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Bluelab pH Pen Review

HonestGR

Well-Known Member
Bluelab pH Pen review by @HonestGR.

Note to 420magazine members: I figured since there are some threads looking for a quality pH meter, I would post my utmost favourite pH meter on the market! This review is based on my observations. Anyone else with this meter feel free to add your comments and experiences with this product as well.

*Note: Where I had gotten this item has been removed per 420magazine's ToS*

Shipping- 10/10

As with the last order through *****.com, 100% Discreet, Arrived well packaged, intact, and on time! No bumps, bruises or hiccups along the way!

Initial thoughts- 10/10

Upon opening the package, I was in love. I was expecting a 10 page "how to get started" manual on how to store; calibrate the new pH pen. Instead it was an extremely easy to follow single insert. In comparison to my "old pH" meter, I had to struggle through 5 pages of barely readable small print, struggling to find the English text. It was a pain to calibrate. A small screw that only a jewellers screwdriver would fit, and if you lose the screwdriver, good luck ever calibrating it again! Not to mention you had to have a specific temperature of solution. You would almost always have to cross your fingers and hope you have the pH correct. There was ALWAYS a slight variation to the pH from where it should be. This is NOT ok for anything with a sensitive pH!

After reading the insert, Bluelab pH pen takes away a lot of the human error associated with calibration. The most important thing the user needs to do is store and maintain it properly. As with all pH pens, if it's not stored correctly, you will have a probe that does not function properly; give the wrong readings even if calibrated properly.

Initial use/functions- 10/10

This pen has both Celsius and Fahrenheit. Perfect for worldwide use. It also has a large temperature range. Although I Specifically did not test for this, the range is (0-50C) (32-122F) (0-14pH).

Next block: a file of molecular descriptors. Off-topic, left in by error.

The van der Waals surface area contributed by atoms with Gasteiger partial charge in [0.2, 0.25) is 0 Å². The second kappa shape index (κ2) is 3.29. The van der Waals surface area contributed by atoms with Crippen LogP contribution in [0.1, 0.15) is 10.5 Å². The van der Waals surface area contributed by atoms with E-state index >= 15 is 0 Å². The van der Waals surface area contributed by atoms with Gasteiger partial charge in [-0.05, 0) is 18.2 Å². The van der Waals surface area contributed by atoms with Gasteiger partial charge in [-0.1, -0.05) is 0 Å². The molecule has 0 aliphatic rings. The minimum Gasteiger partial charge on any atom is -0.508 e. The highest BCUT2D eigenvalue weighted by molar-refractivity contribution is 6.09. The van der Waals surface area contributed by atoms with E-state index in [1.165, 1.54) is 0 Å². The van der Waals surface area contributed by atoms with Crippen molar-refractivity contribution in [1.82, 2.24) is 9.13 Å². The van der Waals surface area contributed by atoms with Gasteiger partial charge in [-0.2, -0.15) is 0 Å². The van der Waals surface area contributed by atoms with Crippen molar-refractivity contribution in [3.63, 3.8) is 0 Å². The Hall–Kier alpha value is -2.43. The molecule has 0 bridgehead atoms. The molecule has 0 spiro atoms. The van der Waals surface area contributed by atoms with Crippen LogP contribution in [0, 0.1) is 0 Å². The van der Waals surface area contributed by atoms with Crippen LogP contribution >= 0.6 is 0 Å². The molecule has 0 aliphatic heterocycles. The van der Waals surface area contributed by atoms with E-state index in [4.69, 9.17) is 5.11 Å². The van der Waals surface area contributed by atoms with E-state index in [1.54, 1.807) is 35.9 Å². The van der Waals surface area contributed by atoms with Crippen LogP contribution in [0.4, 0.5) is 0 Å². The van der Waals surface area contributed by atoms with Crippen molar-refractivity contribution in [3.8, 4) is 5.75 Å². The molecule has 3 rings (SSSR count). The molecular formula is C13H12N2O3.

Automatic temperature compensation- 10/10

This means you don't need to put a heater in your solution, or into the fridge to get the "magic" number to calibrate for accuracy. It's all done for you. Not to mention, it works very well!

Hold Reading- 10/10

I have always liked the idea of a "hold" button. Although I use a bucket to pH water, I can easily see the meter. There are people who may need to place themselves in an awkward angle to get a reading. The Hold function will now allow you to just put the pen into the solution, hit "hold" and view the result. This can possibly reduce long term body pains for those who need to use it in an awkward way.

Auto-Off function- 9.9/10

So this is 25 seconds over the 4 minute mark that was on the package, but it does fall within "4 minutes". I timed the BlueLab pH Pen. I hit both my stopwatch and ON at the same time (slight variance due to human error) and stopped when I seen "OFF" show up. The time was 4 minutes 25.11 seconds. But you know what? That's O.K.! I have spent about $40 on batteries for making the error of leaving my old pen on by accident! Not to mention, If the auto-off fails, this pen doesn't have anything crazy for batteries either! 1x AAA (Alkaline). Super cheap replacement cost. I was going to give it a 9.5/10 for saying it was 4 minute shut off, but where it saves $$ on batteries, I jumped it back to a 9.9. It is well deserving in my eyes.

I will personally be using this for gardening, but it's not limited to using it just for that! Anywhere you test pH, you can easily use this product, including: fish tanks/ponds, flowers, hydroponic, industrial or testing natures water.

Calibration- 10/10

This is almost too easy!

This product came to me pretty close to calibration, my water runs at 6.8(+ added decimal points afterwards) pH through my water pipes. I have tested it with pH meters, along with pH strips. I wouldn't say the meter was necessarily wrong when it had arrived either. It was flashing between 6.8 and 6.9. After calibration it reflected 6.8 on the dot. This is the most simple calibration! You rinse the probe in clean water, put it in your pH 7.0 calibration solution and hit the "cal" button. There is no fussing with having to use that jewellers screwdriver!! It's done in a matter of seconds. You rinse the probe again, drop it into the 4.0 and hit "cal" again. YOUR DONE! It automatically takes the fluids temperature into consideration and adjusts the pH ever so slightly based on the temperature. Afterwards, rinse it off, and when you want to store it, get an eye dropper (not included) and put some storage solution into the cap (the hole for the sensor) for less spillage.

Package contents 9.5/10